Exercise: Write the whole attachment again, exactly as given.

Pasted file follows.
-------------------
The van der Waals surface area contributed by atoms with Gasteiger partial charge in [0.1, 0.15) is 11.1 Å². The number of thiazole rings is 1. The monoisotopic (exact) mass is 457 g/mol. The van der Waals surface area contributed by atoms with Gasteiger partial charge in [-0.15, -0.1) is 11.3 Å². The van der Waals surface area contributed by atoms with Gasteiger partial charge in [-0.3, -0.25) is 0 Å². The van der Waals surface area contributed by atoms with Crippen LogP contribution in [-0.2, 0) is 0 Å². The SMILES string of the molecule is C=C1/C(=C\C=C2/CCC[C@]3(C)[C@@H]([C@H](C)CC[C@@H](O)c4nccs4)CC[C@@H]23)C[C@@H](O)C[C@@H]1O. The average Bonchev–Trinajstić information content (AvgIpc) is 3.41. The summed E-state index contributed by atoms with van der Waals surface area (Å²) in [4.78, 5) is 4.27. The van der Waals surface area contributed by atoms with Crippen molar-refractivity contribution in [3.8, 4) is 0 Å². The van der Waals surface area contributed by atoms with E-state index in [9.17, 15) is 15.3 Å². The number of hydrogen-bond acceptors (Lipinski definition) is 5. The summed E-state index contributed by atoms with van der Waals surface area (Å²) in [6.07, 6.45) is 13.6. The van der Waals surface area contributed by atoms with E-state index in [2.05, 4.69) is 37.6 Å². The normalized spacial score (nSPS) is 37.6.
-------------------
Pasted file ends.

The van der Waals surface area contributed by atoms with Gasteiger partial charge in [0.1, 0.15) is 11.1 Å². The number of thiazole rings is 1. The monoisotopic (exact) mass is 457 g/mol. The van der Waals surface area contributed by atoms with Gasteiger partial charge in [-0.15, -0.1) is 11.3 Å². The van der Waals surface area contributed by atoms with Gasteiger partial charge in [-0.3, -0.25) is 0 Å². The van der Waals surface area contributed by atoms with Crippen LogP contribution in [-0.2, 0) is 0 Å². The SMILES string of the molecule is C=C1/C(=C\C=C2/CCC[C@]3(C)[C@@H]([C@H](C)CC[C@@H](O)c4nccs4)CC[C@@H]23)C[C@@H](O)C[C@@H]1O. The average Bonchev–Trinajstić information content (AvgIpc) is 3.41. The summed E-state index contributed by atoms with van der Waals surface area (Å²) in [4.78, 5) is 4.27. The van der Waals surface area contributed by atoms with Crippen molar-refractivity contribution in [3.8, 4) is 0 Å². The van der Waals surface area contributed by atoms with E-state index in [9.17, 15) is 15.3 Å². The number of hydrogen-bond acceptors (Lipinski definition) is 5. The summed E-state index contributed by atoms with van der Waals surface area (Å²) in [6.07, 6.45) is 13.6. The van der Waals surface area contributed by atoms with E-state index in [2.05, 4.69) is 37.6 Å². The normalized spacial score (nSPS) is 37.6.